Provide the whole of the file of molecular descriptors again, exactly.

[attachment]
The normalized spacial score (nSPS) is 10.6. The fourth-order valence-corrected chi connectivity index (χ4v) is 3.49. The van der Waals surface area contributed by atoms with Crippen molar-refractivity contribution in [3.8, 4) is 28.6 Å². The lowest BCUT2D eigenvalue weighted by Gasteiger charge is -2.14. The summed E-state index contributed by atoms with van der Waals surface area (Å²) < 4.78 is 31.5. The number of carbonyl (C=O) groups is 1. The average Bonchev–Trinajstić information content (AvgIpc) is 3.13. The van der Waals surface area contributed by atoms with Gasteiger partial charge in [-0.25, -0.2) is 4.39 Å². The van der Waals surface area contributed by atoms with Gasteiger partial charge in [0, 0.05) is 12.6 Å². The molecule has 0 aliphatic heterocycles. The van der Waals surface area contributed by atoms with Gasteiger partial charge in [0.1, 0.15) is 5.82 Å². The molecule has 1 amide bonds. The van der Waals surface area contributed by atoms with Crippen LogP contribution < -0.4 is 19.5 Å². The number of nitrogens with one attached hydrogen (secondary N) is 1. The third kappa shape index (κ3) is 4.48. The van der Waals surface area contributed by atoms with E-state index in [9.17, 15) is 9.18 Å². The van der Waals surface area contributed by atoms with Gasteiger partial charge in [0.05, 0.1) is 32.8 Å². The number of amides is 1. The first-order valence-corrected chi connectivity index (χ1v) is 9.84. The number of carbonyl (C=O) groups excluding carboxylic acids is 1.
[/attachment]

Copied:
The normalized spacial score (nSPS) is 10.6. The fourth-order valence-corrected chi connectivity index (χ4v) is 3.49. The van der Waals surface area contributed by atoms with Crippen molar-refractivity contribution in [3.8, 4) is 28.6 Å². The lowest BCUT2D eigenvalue weighted by Gasteiger charge is -2.14. The summed E-state index contributed by atoms with van der Waals surface area (Å²) < 4.78 is 31.5. The number of carbonyl (C=O) groups is 1. The average Bonchev–Trinajstić information content (AvgIpc) is 3.13. The van der Waals surface area contributed by atoms with Gasteiger partial charge in [-0.25, -0.2) is 4.39 Å². The van der Waals surface area contributed by atoms with Gasteiger partial charge in [0, 0.05) is 12.6 Å². The molecule has 0 aliphatic heterocycles. The van der Waals surface area contributed by atoms with Gasteiger partial charge in [0.1, 0.15) is 5.82 Å². The molecule has 1 amide bonds. The van der Waals surface area contributed by atoms with Crippen LogP contribution < -0.4 is 19.5 Å². The number of nitrogens with one attached hydrogen (secondary N) is 1. The third kappa shape index (κ3) is 4.48. The van der Waals surface area contributed by atoms with E-state index in [9.17, 15) is 9.18 Å². The van der Waals surface area contributed by atoms with Gasteiger partial charge in [0.05, 0.1) is 32.8 Å². The number of amides is 1. The first-order valence-corrected chi connectivity index (χ1v) is 9.84. The number of carbonyl (C=O) groups excluding carboxylic acids is 1.